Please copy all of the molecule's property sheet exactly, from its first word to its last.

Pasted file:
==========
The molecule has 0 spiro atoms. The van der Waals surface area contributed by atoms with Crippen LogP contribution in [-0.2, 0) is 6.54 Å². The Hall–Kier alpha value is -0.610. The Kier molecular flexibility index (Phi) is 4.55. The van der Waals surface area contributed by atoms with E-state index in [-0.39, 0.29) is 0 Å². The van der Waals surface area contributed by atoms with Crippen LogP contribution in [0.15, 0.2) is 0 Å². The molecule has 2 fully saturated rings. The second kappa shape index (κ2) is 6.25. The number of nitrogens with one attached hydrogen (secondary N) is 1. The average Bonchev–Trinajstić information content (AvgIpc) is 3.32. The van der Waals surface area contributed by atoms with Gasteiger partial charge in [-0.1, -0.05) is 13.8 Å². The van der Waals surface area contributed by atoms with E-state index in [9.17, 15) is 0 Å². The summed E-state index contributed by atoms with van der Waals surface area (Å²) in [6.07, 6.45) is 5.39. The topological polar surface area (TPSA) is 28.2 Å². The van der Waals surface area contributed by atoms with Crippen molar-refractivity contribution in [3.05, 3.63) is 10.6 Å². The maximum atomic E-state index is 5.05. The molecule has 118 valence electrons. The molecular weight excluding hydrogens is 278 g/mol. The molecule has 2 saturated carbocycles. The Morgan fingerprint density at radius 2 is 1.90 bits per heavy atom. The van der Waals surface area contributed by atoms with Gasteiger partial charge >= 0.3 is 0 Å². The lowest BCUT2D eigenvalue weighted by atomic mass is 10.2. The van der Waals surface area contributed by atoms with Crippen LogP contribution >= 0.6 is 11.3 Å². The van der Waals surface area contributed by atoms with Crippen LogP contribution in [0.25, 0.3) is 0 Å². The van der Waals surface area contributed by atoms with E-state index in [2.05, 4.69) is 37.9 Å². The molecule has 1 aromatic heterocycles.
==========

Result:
The molecule has 0 spiro atoms. The van der Waals surface area contributed by atoms with Crippen LogP contribution in [-0.2, 0) is 6.54 Å². The Hall–Kier alpha value is -0.610. The Kier molecular flexibility index (Phi) is 4.55. The van der Waals surface area contributed by atoms with E-state index in [-0.39, 0.29) is 0 Å². The van der Waals surface area contributed by atoms with Crippen LogP contribution in [0.15, 0.2) is 0 Å². The molecule has 2 fully saturated rings. The second kappa shape index (κ2) is 6.25. The number of nitrogens with one attached hydrogen (secondary N) is 1. The average Bonchev–Trinajstić information content (AvgIpc) is 3.32. The van der Waals surface area contributed by atoms with Gasteiger partial charge in [-0.1, -0.05) is 13.8 Å². The van der Waals surface area contributed by atoms with E-state index in [9.17, 15) is 0 Å². The summed E-state index contributed by atoms with van der Waals surface area (Å²) in [6.07, 6.45) is 5.39. The topological polar surface area (TPSA) is 28.2 Å². The van der Waals surface area contributed by atoms with Crippen molar-refractivity contribution in [3.05, 3.63) is 10.6 Å². The maximum atomic E-state index is 5.05. The molecule has 118 valence electrons. The molecular weight excluding hydrogens is 278 g/mol. The molecule has 2 saturated carbocycles. The Morgan fingerprint density at radius 2 is 1.90 bits per heavy atom. The van der Waals surface area contributed by atoms with Gasteiger partial charge >= 0.3 is 0 Å². The lowest BCUT2D eigenvalue weighted by atomic mass is 10.2. The van der Waals surface area contributed by atoms with Crippen LogP contribution >= 0.6 is 11.3 Å². The van der Waals surface area contributed by atoms with Crippen LogP contribution in [0.25, 0.3) is 0 Å². The van der Waals surface area contributed by atoms with E-state index in [2.05, 4.69) is 37.9 Å². The molecule has 1 aromatic heterocycles.